This approach emphasizes companies to gather knowledge and expertise when it comes to cyber events. Imagine what if you are hacked, how will your organization respond quickly to contain the impact and recover? The moment a hack is detected, every second counts for the organization. The company should take appropriate actions and steps to handle risks after a hack. A few of the actions as suggested by Symantec are as follows:
- Risk Profiling – Establish a risk profile and know your exposure.
- Risk Reduction – Formulate risk reduction initiatives (2FA, Risk Management, Data encryption, backup, Forensics)
- Awareness – Make the people part of cyber resilience (Educate employees, supply chain)
- Strategic approach – Use Cyber Resilience as a long term strategic competitive advantage.
- Cyber Standard – Reference existing framework / Engage Security Vendors.
The Cyber Response Strategy
Moving ahead from a traditional rule based or signature based analysis technique to a heuristic or behavioral based techniques would detect threats within a system at a faster pace. Surely, heuristic analysis is one of the most effective ways to locate every threat of your system as it analyzes the behavior of the files. But it has its disadvantages as well. Sometimes, perfectly fine files are deemed to be viruses when they really are not. In this way, useful files may get quarantined or deleted. Moreover, this method of scanning takes a lot of time, which can slow down the performance of the system.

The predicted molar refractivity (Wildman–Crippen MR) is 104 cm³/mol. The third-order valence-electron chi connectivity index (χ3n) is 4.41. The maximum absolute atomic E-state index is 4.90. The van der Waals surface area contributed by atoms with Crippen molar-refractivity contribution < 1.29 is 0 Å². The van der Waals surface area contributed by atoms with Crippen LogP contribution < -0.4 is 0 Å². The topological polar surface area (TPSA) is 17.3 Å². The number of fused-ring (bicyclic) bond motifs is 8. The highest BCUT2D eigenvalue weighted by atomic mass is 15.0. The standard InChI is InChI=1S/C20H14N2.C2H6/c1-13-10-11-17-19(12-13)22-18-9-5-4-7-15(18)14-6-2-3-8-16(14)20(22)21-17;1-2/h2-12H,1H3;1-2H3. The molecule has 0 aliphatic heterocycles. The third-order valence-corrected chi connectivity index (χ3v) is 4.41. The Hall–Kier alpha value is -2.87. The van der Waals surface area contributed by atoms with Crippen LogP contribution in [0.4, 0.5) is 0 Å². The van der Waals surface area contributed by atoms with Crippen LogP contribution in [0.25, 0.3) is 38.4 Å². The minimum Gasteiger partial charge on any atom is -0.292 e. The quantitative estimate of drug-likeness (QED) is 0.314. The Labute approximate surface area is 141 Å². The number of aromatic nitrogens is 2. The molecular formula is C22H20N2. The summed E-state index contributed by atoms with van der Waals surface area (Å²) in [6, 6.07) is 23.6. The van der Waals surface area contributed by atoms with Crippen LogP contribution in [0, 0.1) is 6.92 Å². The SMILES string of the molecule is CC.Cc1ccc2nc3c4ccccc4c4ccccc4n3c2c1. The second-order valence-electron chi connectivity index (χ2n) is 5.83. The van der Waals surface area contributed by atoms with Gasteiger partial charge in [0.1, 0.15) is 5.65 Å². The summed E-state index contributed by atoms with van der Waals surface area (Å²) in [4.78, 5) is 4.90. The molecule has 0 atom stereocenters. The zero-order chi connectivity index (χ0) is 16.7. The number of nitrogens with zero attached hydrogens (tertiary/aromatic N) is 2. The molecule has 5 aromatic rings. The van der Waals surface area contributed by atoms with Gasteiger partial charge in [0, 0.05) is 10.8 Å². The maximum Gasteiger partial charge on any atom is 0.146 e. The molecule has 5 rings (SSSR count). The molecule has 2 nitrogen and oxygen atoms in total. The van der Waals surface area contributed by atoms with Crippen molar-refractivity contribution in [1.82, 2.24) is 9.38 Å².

Cyber security is, and will remain, an evolution. Everyone is on their own journey along the maturity curve. Security leaders must evaluate their place along that curve based on their perceptions of risks and the controls they need to put in place.
Cyber resilience recognizes that prevention is only part of the solution. Organizations must realize the following:
- Businesses will increasingly measure security leaders not just on what they stop or let through, but on how they respond to what does get through.
- A breach can happen in seconds, yet the exfiltration takes hours or days and can last for months
- When it comes to measuring business impact, not all breaches are equal.
Being able to qualify the business risk of the incident by better aligning cyber strategies to business drivers and business risk, security leaders can have a bigger business impact.
The need for a cyber resilience plan is increasing drastically with the amount of data breaches. Deploying new controls and adapting and improving the security strategy will definitely help companies to overcome a cyber event. If the goal of a hacker is to steal or expose sensitive information, and cause havoc and torture for companies that are being breached, what if a company requires very little time or cost to recover from a breach.
Will this eventually reduce hacking incidents?
That would always remain a hypothetical question. Hackers are constantly changing their techniques and tactics with most data breaches, companies should also bring in new approaches for handling these cyber events.
Experts say that traps might be better than walls. Neutralize attackers once they’re inside networks rather than fixating on trying to keep them out.
To read more, please click here http://securityaffairs.co/wordpress/34302/hacking/hacking-cyber-resilience-approach.html